Medical Insurance and Free Choice of Physician Shape Patient Overtreatment. A Laboratory Experiment

==Noted by yinung==


Date: 2014-09-30
By: Steffen Huck (Wissenschaftszentrum Berlin für Sozialforschung (WZB))
Gabriele Lünser (University College London – Centre for Economic Learning and Social Evolution (ELSE))
Florian Spitzer (Department of Economics, Vienna Center for Experimental Economics (VCEE), University of Vienna)
Jean-Robert Tyran (Department of Economics, Copenhagen University)
In a laboratory experiment designed to capture key aspects of the interaction between physicians and patients in a stylized way, we study the effects of medical insurance and competition in the guise of free choice of physician. Medical treatment is an example of a credence good: only the physician (but not the patient) knows the appropriate treatment, and even after consulting, the patient is not sure whether he got proper treatment or got an unnecessary treatment, i.e. was overtreated. We find that with insurance, moral hazard looms on both sides of the market: patients consult more often and physicians overtreat more often than in the baseline condition. Competition decreases overtreatment compared to the baseline and patients therefore consult more often. When the two institutions are combined, competition is found to partially offset the adverse effects of insurance: most patients seek treatment, but overtreatment is moderated.
Keywords: Credence good, Patient, Physician, Overtreatment, Competition, Insurance, Moral hazard
JEL: C91 I11 I13

Loss Aversion, Stochastic Compensation, and Team Incentives

Date: 2013-07
By: Kohei Daido (School of Economics, Kwansei Gakuin University)
Takeshi Murooka (Department of Economics, University of California, Berkeley)
We investigate moral-hazard problems with limited liability where agents have expectation-based reference-dependent preferences. We show that stochastic compensation for low performance can be optimal. Because of loss aversion, the agents have first-order risk aversion to wage uncertainty. This causes the agents to work harder when their low performance is stochastically compensated. We also examine team incentives for credibly employing such stochastic compensation. In an optimal contract, low- and high-performance agents are equally rewarded if most agents achieve high performance. Team incentives can be optimal even when there are only two agents and the degree of loss aversion is not large.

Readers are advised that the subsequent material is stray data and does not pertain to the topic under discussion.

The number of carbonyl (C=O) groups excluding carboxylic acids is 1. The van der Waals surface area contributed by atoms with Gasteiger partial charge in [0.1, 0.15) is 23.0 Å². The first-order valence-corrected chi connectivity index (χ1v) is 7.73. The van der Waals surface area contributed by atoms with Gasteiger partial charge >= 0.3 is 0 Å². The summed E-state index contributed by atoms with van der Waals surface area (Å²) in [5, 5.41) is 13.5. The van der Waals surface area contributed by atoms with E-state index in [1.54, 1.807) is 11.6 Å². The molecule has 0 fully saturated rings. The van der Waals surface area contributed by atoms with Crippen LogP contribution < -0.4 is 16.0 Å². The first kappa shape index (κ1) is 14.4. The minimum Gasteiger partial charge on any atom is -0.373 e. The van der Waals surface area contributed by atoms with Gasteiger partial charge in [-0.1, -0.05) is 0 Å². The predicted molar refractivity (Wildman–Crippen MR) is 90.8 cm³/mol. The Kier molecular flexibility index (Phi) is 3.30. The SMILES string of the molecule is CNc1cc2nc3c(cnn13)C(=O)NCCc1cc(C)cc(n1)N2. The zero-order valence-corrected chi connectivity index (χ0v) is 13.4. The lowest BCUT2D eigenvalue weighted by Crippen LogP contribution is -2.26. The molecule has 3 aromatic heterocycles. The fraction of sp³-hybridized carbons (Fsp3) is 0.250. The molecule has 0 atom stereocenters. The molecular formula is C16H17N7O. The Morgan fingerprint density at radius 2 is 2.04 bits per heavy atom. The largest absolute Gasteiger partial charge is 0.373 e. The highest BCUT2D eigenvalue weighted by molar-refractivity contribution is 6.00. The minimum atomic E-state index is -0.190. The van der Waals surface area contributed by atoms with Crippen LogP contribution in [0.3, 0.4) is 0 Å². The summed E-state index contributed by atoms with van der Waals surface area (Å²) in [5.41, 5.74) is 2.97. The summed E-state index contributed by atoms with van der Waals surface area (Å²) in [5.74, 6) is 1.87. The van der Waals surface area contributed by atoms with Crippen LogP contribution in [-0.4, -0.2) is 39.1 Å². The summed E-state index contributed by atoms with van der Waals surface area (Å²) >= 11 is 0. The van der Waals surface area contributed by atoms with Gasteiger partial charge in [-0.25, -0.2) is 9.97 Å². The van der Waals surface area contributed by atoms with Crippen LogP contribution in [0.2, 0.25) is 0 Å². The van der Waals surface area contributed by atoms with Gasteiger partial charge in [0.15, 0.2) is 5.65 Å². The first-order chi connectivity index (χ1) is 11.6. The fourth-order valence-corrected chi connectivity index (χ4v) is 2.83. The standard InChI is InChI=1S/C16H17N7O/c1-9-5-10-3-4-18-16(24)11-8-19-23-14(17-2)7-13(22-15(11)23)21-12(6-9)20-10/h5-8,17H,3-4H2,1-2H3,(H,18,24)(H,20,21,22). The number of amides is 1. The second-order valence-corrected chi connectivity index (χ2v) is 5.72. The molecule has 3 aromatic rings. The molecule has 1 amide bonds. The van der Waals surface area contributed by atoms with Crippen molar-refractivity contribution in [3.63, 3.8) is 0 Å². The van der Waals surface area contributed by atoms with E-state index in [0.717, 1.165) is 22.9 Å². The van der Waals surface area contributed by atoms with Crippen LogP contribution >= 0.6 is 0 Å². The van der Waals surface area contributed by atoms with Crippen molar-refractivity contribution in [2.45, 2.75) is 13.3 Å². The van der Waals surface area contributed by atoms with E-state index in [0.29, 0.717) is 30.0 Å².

Keywords: Moral Hazard, Loss Aversion, Stochastic Compensation, Team Incentives,Reference-Dependent Preferences
JEL: D03

有關 moral hazard and adverse selection 的實驗文獻


Keser, C., & Willinger, M. (2002). Experiments on moral hazard and incentives: Reciprocity and surplus sharing. The Economics of Contracts: Theories and Applications, 293-312.

Testing for adverse selection in insurance markets

Cohen, A., & Siegelman, P. (2010). Testing for adverse selection in insurance markets. Journal of Risk and Insurance, 77(1), 39-84. 提供的 [PDF]
這一篇是回顧實證文獻, 有含 natural experiments 或 randomized experiments, 例如 RAND Health Insurance Experiment

A Model of Moral Hazard with Inequity Aversion: An Experimental Test

Chernomaz, K. (2011). A Model of Moral Hazard with Inequity Aversion: An Experimental Test. Available at SSRN 1801006.

An experimental study of insurance decisions

Schoemaker, P. J., & Kunreuther, H. C. (1979). An experimental study of insurance decisions. Journal of Risk and Insurance, 603-618.

Exaggerated risk: Prospect theory and probability weighting in risky choice.

Kusev, P., van Schaik, P., Ayton, P., Dent, J., & Chater, N. (2009). Exaggerated risk: Prospect theory and probability weighting in risky choice. Journal of Experimental Psychology: Learning, Memory, and Cognition, 35(6), 1487.

Repeated moral hazard and contracts with memory: A laboratory experiment

Date: 2011-02
By: Nieken, Petra
Schmitz, Patrick W
This paper reports data from a laboratory experiment on two-period moral hazard problems. The findings corroborate the contract-theoretic insight that even though the periods are technologically unrelated, due to incentive considerations principals may prefer to offer contracts with memory.
Keywords: Laboratory experiment; Repeated moral hazard; Sequential hidden actions
JEL: D82